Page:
If the business stays within its owners then the transition will stay active without you worrying.
The Business Succession Planning Checklist
Here I have created a small checklist for you to set up a business succession plan. By maintaining this checklist, small business owners can successfully compile their succession planning process.
As for you, make sure to maintain the transition of the checklist to avoid disruption.
✅ List down the goal of your company and your personal finance.
✅ Create a team or a list of successors.
✅ Set up a succession timeline. (Mandatory for small businesses)
✅ Enlist potential exit options and address their advantages and flaws.
✅ Set up a Standard Operating Procedure
✅ Measure the value of your business
✅ Compose a handbook consisting of personal, financial, and management information of the entire company.
✅ Analysis of financial documents including company life insurance and tax.
Small Business Succession Planning Process
Now let’s get down to a detailed brief on how you can create a business succession plan for your small business.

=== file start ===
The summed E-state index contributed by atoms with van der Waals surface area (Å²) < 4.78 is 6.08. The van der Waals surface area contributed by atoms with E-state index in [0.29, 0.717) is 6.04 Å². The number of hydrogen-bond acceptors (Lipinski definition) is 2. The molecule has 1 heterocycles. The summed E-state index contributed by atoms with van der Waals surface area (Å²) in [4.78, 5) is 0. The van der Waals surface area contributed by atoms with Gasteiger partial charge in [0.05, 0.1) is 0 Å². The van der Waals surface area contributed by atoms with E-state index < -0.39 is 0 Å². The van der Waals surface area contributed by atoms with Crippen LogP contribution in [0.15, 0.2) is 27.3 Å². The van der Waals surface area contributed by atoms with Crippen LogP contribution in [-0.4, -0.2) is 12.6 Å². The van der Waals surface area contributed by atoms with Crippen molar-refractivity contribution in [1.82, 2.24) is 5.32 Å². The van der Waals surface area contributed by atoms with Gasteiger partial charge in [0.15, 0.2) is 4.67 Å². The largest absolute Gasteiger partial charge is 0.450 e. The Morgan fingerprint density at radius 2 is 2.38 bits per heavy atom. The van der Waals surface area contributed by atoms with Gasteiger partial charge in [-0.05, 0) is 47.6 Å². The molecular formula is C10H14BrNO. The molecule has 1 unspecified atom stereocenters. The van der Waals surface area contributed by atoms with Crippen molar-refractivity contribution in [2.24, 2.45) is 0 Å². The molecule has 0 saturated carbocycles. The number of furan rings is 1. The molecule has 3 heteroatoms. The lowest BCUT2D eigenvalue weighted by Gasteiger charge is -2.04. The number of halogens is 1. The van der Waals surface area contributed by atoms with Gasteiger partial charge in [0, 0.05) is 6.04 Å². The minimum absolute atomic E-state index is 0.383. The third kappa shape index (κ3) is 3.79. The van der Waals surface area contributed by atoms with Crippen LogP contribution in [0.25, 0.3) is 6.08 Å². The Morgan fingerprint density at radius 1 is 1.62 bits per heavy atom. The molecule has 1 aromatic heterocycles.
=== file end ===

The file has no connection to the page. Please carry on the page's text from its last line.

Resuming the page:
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1. Set a Succession Goal
Do you really need a business succession plan? If yes then what is your goal? When you set a succession goal you are developing your small business to overcome future challenges.
Small businesses often forget to set up a succession goal. This keeps the transition smooth and employees will face no disruption in working. Decide if you want a fast growth of the company or a steadier growth of your business.
If you want fast growth even after handing over your ownership, you’ll need to plan a large payday because without a higher pay employees won’t work hard enough.
If you want steadier growth for your company then you can surf along the waves without any worries.
For example, real estate businesses focus on steadier growth and are keen on developing a strong succession plan. This way the real estate business keeps growing year after year. Because all of their successors know what they are aiming at.